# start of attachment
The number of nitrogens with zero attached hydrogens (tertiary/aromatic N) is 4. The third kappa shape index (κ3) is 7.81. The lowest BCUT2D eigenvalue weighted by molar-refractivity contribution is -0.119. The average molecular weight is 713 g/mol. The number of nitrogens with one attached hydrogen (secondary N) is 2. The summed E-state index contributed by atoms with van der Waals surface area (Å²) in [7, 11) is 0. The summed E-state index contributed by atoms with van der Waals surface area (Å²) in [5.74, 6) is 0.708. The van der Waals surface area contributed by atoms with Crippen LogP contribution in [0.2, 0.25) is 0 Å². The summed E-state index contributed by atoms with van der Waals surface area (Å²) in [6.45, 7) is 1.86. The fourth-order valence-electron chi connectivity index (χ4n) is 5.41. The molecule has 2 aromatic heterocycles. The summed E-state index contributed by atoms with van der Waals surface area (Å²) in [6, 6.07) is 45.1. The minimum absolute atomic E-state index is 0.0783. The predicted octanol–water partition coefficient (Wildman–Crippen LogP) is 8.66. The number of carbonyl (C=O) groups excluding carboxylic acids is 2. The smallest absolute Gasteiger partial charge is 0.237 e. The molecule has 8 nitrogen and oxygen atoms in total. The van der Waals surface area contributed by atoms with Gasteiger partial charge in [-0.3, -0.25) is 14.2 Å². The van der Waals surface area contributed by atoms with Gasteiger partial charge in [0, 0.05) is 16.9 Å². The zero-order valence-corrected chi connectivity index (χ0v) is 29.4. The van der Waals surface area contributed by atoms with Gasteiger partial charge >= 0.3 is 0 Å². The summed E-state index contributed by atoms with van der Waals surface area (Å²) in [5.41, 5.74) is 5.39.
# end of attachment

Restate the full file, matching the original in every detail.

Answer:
The number of nitrogens with zero attached hydrogens (tertiary/aromatic N) is 4. The third kappa shape index (κ3) is 7.81. The lowest BCUT2D eigenvalue weighted by molar-refractivity contribution is -0.119. The average molecular weight is 713 g/mol. The number of nitrogens with one attached hydrogen (secondary N) is 2. The summed E-state index contributed by atoms with van der Waals surface area (Å²) in [7, 11) is 0. The summed E-state index contributed by atoms with van der Waals surface area (Å²) in [5.74, 6) is 0.708. The van der Waals surface area contributed by atoms with Crippen LogP contribution in [0.2, 0.25) is 0 Å². The summed E-state index contributed by atoms with van der Waals surface area (Å²) in [6.45, 7) is 1.86. The fourth-order valence-electron chi connectivity index (χ4n) is 5.41. The molecule has 2 aromatic heterocycles. The summed E-state index contributed by atoms with van der Waals surface area (Å²) in [6, 6.07) is 45.1. The minimum absolute atomic E-state index is 0.0783. The predicted octanol–water partition coefficient (Wildman–Crippen LogP) is 8.66. The number of carbonyl (C=O) groups excluding carboxylic acids is 2. The smallest absolute Gasteiger partial charge is 0.237 e. The molecule has 8 nitrogen and oxygen atoms in total. The van der Waals surface area contributed by atoms with Gasteiger partial charge in [-0.3, -0.25) is 14.2 Å². The van der Waals surface area contributed by atoms with Gasteiger partial charge in [0, 0.05) is 16.9 Å². The zero-order valence-corrected chi connectivity index (χ0v) is 29.4. The van der Waals surface area contributed by atoms with Gasteiger partial charge >= 0.3 is 0 Å². The summed E-state index contributed by atoms with van der Waals surface area (Å²) in [5.41, 5.74) is 5.39.